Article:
Saturday, January 16, 2016

Saturday Revue January 16th: Root And Branch

And Now For Your Viewing Pleasure!

The Beautiful 'Root And Branch'!

To begin reading 'Root And Branch', take your classic sword and sorcery tale. Turn it inside out. Now look at it from the other direction. Look at it through the outsider's eyes. That's what 'Root And Branch' asks you to do. It asks you to look at the world through the eyes of the elves.
'Root And Branch' is a gentle and well paced tale of cultural interaction, politicking, environmental stewardship and diplomacy masquerading as a fantasy, and it is beautiful. The tale is told here, and is the creation of Pink Pitcher. It is the tale of Ariana, a Greenwalker (humans call them elves) who left home on a great journey, and finds that both she and the humans she meets along the way have an awful lot to learn.

The Rating

A beautiful message conveyed in a beautiful package. This is one I want on my bookshelf.

The Raves

If you've read much Sword and Sorcery, you know that it's not always all that well thought through. Everybody speaks the same language for some reason, for instance, and nobody ever tells you how these big medieval cities deal with the sewer systems...because apparently that's too boring. Root and Branch spoke to my inner history buff by exploring all the issues lesser fantasies skip. There's explorations of how difficult it is to cross a language barrier for instance, and the mistrust and mutual disrespect that almost unconsciously creep in when neither party can understand what the other's trying to say.  There's discussion of what happens when you aren't careful about your sanitation in a new settlement situation, and what happens when you cut down all the trees that were providing soil stability. There are cultural differences: often hilarious...sometimes painful. And all of it's shown with wit, charm, and so much gentle good humor that you don't realize you're actually learning things. Add to that good, solid research of period clothing, attitudes, and even songs, and you've got fantasy at its finest.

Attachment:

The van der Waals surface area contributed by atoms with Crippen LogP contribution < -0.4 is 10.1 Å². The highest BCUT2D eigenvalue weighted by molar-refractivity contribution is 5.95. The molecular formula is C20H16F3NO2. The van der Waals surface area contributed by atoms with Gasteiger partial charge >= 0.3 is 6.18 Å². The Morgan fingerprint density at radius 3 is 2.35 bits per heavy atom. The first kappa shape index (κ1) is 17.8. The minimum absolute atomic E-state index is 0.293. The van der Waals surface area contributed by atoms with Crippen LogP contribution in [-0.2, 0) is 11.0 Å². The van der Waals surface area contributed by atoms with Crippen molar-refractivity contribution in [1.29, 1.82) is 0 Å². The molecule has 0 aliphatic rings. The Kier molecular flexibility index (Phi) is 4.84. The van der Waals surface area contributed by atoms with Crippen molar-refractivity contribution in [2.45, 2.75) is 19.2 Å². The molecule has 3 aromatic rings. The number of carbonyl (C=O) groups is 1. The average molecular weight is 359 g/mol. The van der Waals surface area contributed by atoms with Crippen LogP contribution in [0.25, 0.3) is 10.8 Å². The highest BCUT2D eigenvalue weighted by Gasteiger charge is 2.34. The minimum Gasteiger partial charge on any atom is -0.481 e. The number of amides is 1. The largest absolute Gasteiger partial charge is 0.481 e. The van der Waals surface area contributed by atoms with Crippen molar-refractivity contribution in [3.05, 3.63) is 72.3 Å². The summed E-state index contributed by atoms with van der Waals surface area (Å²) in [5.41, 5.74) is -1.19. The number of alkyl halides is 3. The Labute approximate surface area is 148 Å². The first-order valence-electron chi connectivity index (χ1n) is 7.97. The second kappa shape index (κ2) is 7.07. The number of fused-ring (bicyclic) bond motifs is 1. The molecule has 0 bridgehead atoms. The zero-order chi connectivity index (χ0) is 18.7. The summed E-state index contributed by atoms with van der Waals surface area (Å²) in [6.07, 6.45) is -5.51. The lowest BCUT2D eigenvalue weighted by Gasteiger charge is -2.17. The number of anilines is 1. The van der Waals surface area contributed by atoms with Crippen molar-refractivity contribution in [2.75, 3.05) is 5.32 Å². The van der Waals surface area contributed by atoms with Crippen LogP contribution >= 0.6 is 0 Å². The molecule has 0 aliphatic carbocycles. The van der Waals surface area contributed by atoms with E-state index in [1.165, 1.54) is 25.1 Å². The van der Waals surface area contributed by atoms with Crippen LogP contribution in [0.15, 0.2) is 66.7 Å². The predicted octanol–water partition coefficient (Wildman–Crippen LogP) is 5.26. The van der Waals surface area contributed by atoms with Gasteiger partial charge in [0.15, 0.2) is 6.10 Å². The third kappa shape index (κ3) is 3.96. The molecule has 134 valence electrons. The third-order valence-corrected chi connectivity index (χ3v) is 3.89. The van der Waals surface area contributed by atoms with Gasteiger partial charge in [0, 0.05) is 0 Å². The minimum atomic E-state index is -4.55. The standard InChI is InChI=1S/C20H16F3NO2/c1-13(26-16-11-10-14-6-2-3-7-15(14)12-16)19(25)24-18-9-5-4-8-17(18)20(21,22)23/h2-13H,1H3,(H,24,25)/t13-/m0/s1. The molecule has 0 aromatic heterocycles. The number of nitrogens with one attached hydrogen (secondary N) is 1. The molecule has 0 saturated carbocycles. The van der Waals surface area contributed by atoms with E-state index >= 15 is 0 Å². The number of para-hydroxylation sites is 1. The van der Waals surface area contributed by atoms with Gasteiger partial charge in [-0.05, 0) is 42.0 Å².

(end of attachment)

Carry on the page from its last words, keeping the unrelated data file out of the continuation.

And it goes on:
The art has the soft, lively watercolor approach of book illustrations, reminiscent of the styles of 'The Rabbi's Cat', 'Aya: Life In Yop City' and some of my favorite children's stories. This work shares with the ones I've named a deceptive simplicity that is underpinned by great skill, especially in posing and expression. 
The color scheme of the story accentuates the message; the world of humans is brown and grey, a sick world. The world of the forest is vibrantly green. But the storytelling, though it sometimes harks back to Fern Gulley, never beats you over the head with anybody's message. It simply tells you, in no-nonsense terms, that this is what happens when you don't pay attention to the life of the world around you. The art does the real talking.

The Razzes

I got to say it, I love 'Root And Branch.' But I don't always love the font choices. The human speech is, in particular, a bit tricky to read sometimes. And as a fellow comic creator, I'll say the thing all comic creators realize about ten minutes after we finish drawing the page to the lovely creator: you might want to double check where you put your speech bubbles on pages, sometimes they get a little jumbled. Right-left, top-bottom is the rule. And while you're in post-production, I might hit the 'sharpen' button once in a while, some pages have a very slightly blurred quality about the lines that, at a guess, I'd say comes of a scanner misbehaving. But if I'm picking at nits like these, it's because I don't have anything else to pick  and as a reviewer, I have to find something!

The Revue

Read. It. And as a side note, if you love 'Root And Branch' as much as I did, it's got a kickstarter for its first print run going right now. Give it a look right here.

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